-Suddenly, just as they were talking about Him, Jesus Himself appears. John’s Gospel tells us the doors were locked.

-First thing He says to His disciples is: peace. Think of the significance of that word. They had been anticipating peace, but peace due to the overthrowing of the Romans, not an eternal peace won by an atoning death! 

-What would any normal, sane human being think about this situation? A ghost!  Everyone has heard a good ghost story! Stanley Hotel in Estes Park.

-Look at vs. 37 startled, frightened, thought they were seeing a ghost. What is one of the common stories made about the resurrection? That it was just a spiritual resurrection, surely Jesus didn’t actually come back from the dead! They literally think their sense are deceiving them (at least eyes and ears)

-Since Jesus knows everything (including thoughts, as we’ve seen in Mark), he asks them what’s wrong? Why would they remain troubled, and why do they have doubts? Can’t they see that it’s the person they’d followed for years?

-He invites them to come and touch Him. Confirm with all their senses that He is back, just like He promised. 

-This is important: Jesus meets the disciples where they are. He could have told them “Just have faith! Why don’t you believe?” Instead He invites the doubting, He accepts their skepticism, and He breaks all their expectations.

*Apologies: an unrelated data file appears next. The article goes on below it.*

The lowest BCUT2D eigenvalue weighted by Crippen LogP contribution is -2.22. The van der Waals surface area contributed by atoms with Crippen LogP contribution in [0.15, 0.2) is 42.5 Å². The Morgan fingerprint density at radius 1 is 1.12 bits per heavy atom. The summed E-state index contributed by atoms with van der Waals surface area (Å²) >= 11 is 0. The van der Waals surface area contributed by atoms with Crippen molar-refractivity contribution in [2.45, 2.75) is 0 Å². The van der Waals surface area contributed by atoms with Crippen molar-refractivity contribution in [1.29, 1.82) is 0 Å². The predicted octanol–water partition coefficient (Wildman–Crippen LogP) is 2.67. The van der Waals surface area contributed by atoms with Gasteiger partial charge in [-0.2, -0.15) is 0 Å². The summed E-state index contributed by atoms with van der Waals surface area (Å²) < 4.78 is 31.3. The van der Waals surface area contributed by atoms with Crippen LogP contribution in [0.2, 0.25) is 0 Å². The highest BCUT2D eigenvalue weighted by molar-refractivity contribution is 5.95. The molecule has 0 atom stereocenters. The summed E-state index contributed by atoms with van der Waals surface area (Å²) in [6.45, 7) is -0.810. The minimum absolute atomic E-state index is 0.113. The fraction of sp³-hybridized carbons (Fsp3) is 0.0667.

-Their skepticism about the way the world works has just started to be turned on its’ head, but that’s just the beginning!

  • Paradox (40-43) Christianity is full of paradoxes 

-Not only does Jesus invite their questions and answer their doubt, He shows that it’s really Him by showing His nail scarred hands and feet. 

-Once again, in John’s account we have a little more info, doubting Thomas is encouraged to come and touch the scars. Jesus still has the marks of death on Him. Can you imagine seeing Jesus with his scars stand in front of you?

-But then we get to a weird phrase that I think bears some contemplation for us today in vs. 41 “While they still disbelieved for joy and were marveling.” Other translations word it slightly differently. I like the way the Message summarizes it: it seemed too good to be true. 

-Part of the reason people doubt Christianity is because it does seem too good to be true, doesn’t it? Perfect world, relational unity, brokenness fixed, sadness coming untrue. One of the biggest obstacle to belief: the fear of too good to be true. Why would we continue to get our hopes up when we know they’re just going to be broken again?

-We’re all trained to be cynics throughout our life. The older we get the more calloused we become, our joy becomes tainted and broken. Just like the disciples, we keep lowering our expectations so that we can try to hold on to what little joy we have left.